This claim comes from a press release from a small, little known online Internet insurance sales web site. This type of press release is put out in hopes of garnering free publicity – and it certainly worked for them – in large part because the media, like all of us, is more likely to succumb to a fear-based scary headline.

However, if we practice factfulness and look at the long term trend in Oregon fires we see that a small rise at the right end of the chart has been translated into a crisis and a catastrophe. The chart above is the official chart from the Oregon government’s Fire Statistics page, and shows actual acreage burned and total fires burned in Oregon since 1911.

The slight increase at the extreme right edge is the basis for the scary headline. By leaving out all historical context and by focusing on large percentile increase in a tiny number at the right edge of the chart, the media creates unwarranted fear and hysteria in viewers.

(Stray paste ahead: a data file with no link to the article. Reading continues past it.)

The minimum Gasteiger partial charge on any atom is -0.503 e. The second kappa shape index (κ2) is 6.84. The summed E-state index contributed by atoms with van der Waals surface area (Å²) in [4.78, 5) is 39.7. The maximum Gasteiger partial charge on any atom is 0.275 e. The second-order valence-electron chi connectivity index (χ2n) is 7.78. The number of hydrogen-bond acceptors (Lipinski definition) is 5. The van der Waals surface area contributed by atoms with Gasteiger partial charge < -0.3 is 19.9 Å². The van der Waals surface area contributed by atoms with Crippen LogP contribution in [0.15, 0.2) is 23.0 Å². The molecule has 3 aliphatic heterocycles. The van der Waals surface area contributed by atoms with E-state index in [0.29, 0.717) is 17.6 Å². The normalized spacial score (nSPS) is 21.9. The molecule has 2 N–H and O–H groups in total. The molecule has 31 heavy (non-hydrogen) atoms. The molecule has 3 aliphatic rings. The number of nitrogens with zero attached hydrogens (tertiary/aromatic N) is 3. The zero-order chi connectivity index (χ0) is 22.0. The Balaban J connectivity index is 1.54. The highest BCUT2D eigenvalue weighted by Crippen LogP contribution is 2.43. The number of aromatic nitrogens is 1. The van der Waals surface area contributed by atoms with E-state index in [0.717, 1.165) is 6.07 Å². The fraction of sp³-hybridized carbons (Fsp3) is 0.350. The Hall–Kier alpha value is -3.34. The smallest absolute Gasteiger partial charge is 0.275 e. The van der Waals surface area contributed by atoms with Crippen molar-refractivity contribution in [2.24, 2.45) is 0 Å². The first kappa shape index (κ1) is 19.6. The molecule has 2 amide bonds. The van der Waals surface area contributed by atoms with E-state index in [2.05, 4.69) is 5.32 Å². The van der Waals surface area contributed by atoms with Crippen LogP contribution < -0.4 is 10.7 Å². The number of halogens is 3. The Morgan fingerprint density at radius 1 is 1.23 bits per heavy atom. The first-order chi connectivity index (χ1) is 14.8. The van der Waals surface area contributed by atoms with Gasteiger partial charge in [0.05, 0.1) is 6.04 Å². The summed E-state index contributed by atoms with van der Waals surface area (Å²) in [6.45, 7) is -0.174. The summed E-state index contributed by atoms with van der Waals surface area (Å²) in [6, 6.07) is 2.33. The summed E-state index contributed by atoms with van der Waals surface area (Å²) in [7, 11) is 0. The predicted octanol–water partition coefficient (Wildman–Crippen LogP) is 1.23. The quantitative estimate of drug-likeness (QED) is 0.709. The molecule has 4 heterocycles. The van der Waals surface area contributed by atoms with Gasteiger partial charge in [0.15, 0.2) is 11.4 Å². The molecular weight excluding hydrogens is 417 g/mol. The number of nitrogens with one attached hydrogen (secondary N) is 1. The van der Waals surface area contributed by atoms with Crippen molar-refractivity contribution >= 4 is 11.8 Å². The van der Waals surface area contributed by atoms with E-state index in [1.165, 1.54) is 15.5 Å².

Climate communications: Reporting focused on fear and hysteria, rather than solutions, leads to anxiety attacks, medicating young people

Climate communications: Reporting focused on fear and hysteria, rather than solutions, leads to anxiety attacks, medicating young people

The media’s focus on scary, fear-based propaganda messaging – and avoidance of discussing workable solutions that are already underway – leads to intense negativity and anxiety. The result has been a majority of young people believing humanity may be extinct in ten years, even though there is zero evidence to support such nonsense. We are literally scaring people to death via false and inappropriate propaganda messaging. Some journalists are looking to “solutions journalism” moving away from the whining negativity of current news reports that focus on problems and seldom examine workable solutions,. This new approach offers hope and a positive way forward.